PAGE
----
I am in law school. It is frightening to behold. The only thing that most of my peers care about regarding morals and ethics is what they need to know to pass the exam in their course on Professional Responsibility. Other than that, many, if not most, are ready to claw, step-on, backstab, blackmail, and do whatever else is necessary to "get ahead." It's as if they're not already going to "be ahead" just by virtue of having a law degree and being qualified for jobs that pay more money, for less time and work, than most people will ever hope to attain.

    It never ceases to amaze me to observe the degree of contempt, annoyance, and disinterest that the most privileged members of our society have for the rule of law. They should be the ones who most appreciate it because it is the guarantor of them not being plundered and killed by the less fortunate. They're also supposed to be part of (or soon to be) the "intelligentsia" who have the wherewithal to comprehend the virtue of the system as a step forward for civilization.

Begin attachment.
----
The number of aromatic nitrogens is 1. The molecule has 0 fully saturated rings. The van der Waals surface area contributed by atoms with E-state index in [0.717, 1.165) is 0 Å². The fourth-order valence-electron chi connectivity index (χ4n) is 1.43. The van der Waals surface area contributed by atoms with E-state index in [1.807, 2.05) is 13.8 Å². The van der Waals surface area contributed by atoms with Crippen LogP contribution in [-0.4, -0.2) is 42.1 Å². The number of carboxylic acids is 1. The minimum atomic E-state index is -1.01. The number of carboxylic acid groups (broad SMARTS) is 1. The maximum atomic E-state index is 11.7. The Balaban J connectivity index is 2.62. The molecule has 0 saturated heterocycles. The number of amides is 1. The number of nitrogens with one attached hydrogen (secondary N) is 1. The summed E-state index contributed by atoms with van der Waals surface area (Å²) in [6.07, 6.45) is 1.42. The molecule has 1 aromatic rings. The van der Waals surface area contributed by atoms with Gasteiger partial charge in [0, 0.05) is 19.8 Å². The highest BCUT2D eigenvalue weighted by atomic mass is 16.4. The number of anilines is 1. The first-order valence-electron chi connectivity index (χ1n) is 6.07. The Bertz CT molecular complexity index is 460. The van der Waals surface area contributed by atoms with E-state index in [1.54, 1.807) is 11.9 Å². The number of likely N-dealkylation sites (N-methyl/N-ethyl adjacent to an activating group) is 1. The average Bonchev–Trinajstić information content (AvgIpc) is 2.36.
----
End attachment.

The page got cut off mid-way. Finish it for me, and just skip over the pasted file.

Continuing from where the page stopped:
My previous profession was the military. We took ethical training and conduct very seriously because the decisions that we made demanded that we do so as a matter of habit, not as a CYA after the fact. Lives of our Soldiers, of innocent civilians, and the credibility of our profession in the eyes of the American people demanded this. I feel like I'm in a bizarro universe now. The law profession has never enjoyed much respect. I guess the mindset is, "why bother trying?" Perhaps the politicos have the same mindset. What a pathetic way to live.

  • At 5:16 AM, Blogger Steve Browne said…

    I'm going to do a post someday on my own speculations on what kinds of tweaking of the institutions might improve things, but here's one suggestion:

    Lawyers may not serve on juries. How about we extend that to, once they've been admitted to the bar, may not hold public office. Ever.